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ARS Home » Midwest Area » Ames, Iowa » National Animal Disease Center » Virus and Prion Research » Research » Publications at this Location » Publication #336367

Title: Senecavirus A: overview of experimental studies

item BUCKELY, A - Oak Ridge Institute For Science And Education (ORISE)
item KULSHRESHTHA, V - Oak Ridge Institute For Science And Education (ORISE)
item VAN GEELEN, A - Oak Ridge Institute For Science And Education (ORISE)
item GUO, B - Iowa State University
item YOON, K - Iowa State University
item Lager, Kelly

Submitted to: American Association of Swine Veterinarians Annual Meeting
Publication Type: Proceedings
Publication Acceptance Date: 9/9/2016
Publication Date: N/A
Citation: N/A

Interpretive Summary:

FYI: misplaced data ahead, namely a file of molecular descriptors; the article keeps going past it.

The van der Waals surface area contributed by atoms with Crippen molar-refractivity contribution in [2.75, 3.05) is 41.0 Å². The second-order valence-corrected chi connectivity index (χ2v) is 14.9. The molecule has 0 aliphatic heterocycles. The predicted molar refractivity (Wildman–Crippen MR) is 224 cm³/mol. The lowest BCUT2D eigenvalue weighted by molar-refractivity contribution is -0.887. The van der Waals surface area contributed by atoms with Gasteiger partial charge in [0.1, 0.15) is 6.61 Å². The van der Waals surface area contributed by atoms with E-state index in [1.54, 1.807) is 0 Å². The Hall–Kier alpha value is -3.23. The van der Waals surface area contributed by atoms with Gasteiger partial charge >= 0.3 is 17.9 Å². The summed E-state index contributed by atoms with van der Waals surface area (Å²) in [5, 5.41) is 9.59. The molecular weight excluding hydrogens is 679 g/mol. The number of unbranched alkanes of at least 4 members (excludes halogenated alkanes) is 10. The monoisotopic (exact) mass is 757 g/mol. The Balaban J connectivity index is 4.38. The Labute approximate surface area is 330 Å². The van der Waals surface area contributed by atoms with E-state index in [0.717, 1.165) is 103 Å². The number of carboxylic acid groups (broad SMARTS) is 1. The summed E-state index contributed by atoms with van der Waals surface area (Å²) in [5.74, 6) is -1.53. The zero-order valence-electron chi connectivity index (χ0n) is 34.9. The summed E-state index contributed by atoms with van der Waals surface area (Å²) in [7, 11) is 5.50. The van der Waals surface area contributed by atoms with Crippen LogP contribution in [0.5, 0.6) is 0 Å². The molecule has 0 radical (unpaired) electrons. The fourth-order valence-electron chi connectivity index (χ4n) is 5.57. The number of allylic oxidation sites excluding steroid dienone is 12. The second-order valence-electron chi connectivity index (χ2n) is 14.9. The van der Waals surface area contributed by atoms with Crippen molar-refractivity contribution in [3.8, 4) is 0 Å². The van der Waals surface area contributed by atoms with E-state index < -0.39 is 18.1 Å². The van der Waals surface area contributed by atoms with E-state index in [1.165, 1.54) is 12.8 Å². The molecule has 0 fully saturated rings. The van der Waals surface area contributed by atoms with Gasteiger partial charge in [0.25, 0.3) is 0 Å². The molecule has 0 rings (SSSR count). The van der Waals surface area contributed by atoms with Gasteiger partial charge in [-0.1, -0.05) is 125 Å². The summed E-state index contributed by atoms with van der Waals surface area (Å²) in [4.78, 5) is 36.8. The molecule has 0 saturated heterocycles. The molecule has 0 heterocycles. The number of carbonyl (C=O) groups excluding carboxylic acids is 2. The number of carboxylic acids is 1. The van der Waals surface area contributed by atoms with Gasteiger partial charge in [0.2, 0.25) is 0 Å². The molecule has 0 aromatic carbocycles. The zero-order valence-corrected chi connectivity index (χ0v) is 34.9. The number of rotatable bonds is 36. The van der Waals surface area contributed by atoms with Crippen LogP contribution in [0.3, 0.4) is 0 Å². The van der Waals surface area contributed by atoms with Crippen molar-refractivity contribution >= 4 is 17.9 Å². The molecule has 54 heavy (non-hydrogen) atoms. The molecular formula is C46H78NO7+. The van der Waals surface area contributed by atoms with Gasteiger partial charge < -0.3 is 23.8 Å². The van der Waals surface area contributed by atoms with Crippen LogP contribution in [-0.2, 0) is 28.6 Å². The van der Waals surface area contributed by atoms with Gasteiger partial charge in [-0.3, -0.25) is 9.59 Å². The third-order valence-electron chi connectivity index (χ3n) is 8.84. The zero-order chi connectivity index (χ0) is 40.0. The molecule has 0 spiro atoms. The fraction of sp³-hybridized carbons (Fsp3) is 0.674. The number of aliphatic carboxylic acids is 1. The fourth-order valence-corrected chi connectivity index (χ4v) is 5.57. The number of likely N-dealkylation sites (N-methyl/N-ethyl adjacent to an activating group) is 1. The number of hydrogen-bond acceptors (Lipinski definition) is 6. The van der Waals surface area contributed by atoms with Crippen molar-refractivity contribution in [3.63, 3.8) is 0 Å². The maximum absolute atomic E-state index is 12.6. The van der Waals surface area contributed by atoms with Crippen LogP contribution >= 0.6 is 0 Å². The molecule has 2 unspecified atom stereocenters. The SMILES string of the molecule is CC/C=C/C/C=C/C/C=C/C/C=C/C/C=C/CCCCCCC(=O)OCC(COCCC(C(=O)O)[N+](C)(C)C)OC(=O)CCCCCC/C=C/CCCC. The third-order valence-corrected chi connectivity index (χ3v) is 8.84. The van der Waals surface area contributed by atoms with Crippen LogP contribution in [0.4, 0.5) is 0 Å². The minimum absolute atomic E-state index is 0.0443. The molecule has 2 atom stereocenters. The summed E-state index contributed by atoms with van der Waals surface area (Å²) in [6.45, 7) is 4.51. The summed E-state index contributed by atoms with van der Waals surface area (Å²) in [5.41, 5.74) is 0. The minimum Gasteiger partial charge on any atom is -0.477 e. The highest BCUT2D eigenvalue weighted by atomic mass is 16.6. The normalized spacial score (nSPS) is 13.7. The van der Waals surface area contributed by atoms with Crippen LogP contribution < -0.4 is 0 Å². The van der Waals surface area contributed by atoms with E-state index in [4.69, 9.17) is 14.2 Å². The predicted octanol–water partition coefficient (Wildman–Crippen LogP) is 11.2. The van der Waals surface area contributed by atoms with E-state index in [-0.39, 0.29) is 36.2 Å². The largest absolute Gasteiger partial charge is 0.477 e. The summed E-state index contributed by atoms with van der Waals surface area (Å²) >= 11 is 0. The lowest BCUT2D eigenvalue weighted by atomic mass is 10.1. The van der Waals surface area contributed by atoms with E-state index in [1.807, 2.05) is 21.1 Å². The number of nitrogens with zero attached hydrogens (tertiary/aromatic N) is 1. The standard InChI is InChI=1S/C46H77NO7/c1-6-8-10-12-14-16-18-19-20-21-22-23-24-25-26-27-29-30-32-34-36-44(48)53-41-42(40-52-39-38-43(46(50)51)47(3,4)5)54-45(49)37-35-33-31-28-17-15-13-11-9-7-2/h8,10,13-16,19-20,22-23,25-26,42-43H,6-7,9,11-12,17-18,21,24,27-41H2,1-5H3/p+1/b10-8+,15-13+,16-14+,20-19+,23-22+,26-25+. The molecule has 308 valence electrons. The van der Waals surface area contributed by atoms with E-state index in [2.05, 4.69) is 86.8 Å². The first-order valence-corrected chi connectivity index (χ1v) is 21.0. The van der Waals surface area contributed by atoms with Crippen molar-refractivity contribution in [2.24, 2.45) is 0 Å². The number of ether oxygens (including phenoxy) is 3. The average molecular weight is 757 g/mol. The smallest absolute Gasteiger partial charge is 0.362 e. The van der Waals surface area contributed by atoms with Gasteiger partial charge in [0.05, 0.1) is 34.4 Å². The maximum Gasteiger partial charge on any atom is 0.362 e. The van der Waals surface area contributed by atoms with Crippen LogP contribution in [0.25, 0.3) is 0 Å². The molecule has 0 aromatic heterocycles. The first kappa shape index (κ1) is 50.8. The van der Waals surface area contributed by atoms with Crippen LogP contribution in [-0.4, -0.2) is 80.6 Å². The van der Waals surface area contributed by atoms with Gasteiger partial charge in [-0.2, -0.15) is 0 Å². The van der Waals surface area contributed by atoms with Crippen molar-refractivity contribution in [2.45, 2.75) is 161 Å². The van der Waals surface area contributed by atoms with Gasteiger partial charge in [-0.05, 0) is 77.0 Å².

Technical Abstract: Introduction Senecavirus A (SVA) is a picornavirus in the same family as Foot and Mouth Disease virus (FMDV) and swine vesicular disease virus (SVDV). SVA has been associated with rare cases of idiopathic vesicular disease (IVD) in the past. A "mini-epidemic" of IVD in US finisher and sow farms began in late summer 2015, and cases have continued to be diagnosed. SVA has been routinely detected in these cases and considered the presumptive cause, which was confirmed following experimental infections of swine with the early SVA isolates. Understanding the pathogenesis and ecology of this virus is important since SVA induced disease clinical resembles FMDV infection, and SVA may be emerging as an important primary pathogen. This manuscript summarizes SVA animal studies completed at the National Animal Disease Center. Materials and methods All animals used in experimental studies were inoculated intranasally with SVA. Virus was isolated from a case involving finishing pigs in South Dakota and subsequent virus was isolated from vesicles of experimentally infected swine.1 Samples collected included serum, milk, rectal swabs, and oral swabs. Vesicle fluid aspirates as well as vesicle swabs were also collected. Real-time reverse transcriptase polymerase chain reaction (PCR) was performed on samples collected for detection of SVA. Virus neutralization was performed on serum samples for neutralizing antibody detection. Results and discussion Reports from a series of animal studies are summarized. Clinical signs in nursery-age pigs to sows Coronary band lesions began to develop around 3-5 days post inoculation (dpi) with SVA. Snout lesions were observed less commonly and typically appeared 2-3 days after the appearance of coronary band lesions. SVA was detected in the serum until 7-10 dpi. Fecal and oral swabs have continued to test positive out to 4 weeks with sporadic positive samples beyond that time period. Swabs of vesicular lesions have the lowest CT values and the most genomic copies. Clinical signs near the time of parturition Sows inoculated more than 10 days prior to farrowing replicated virus but their piglets were PCR negative for SVA in serum, fecal and oral swabs throughout the study. Piglets born from a sow inoculated 10 days before farrowing were PCR positive for SVA in the serum pre-suckle providing evidence for vertical transmission. There was also evidence of horizontal transmission from sows challenged within a week of farrowing to their piglets. Since virus was present in sow feces and milk samples, they may be sources of viral transmission. No signs of vesicular disease were observed in the sows challenged pre-partum or their piglets. Both sows and piglets challenged within a week after birth replicated virus in serum, fecal and oral swabs. One sow was observed with a snout vesicle, but no other signs of clinical disease were observed in the other sows and their piglets. Protective immunity In order to explore protective immunity, nursery pigs were given a homologous challenge of SVA 45 days after immunization and were protected with no replication of the virus or development of clinical signs. In addition, a group of gilts were immunized before breeding and challenged pre-partum. All gilts were protected and no gilt or piglet replicated virus in serum. Isolate Comparison To study differences between historic and contemporary strains, an isolate comparison study was performed. Interestingly, all isolates produced similar clinical signs and replicated in pigs. Transmission in sows Studies looking at SVA transmission have been performed with mature sows. Naïve contact sows placed with infected sows at 7 and 14 dpi have developed lesions and replicated virus. Those naïve sows in contact with principle sows at 21 and 28 dpi did not develop lesions. Diagnostic recommendations Determine the question to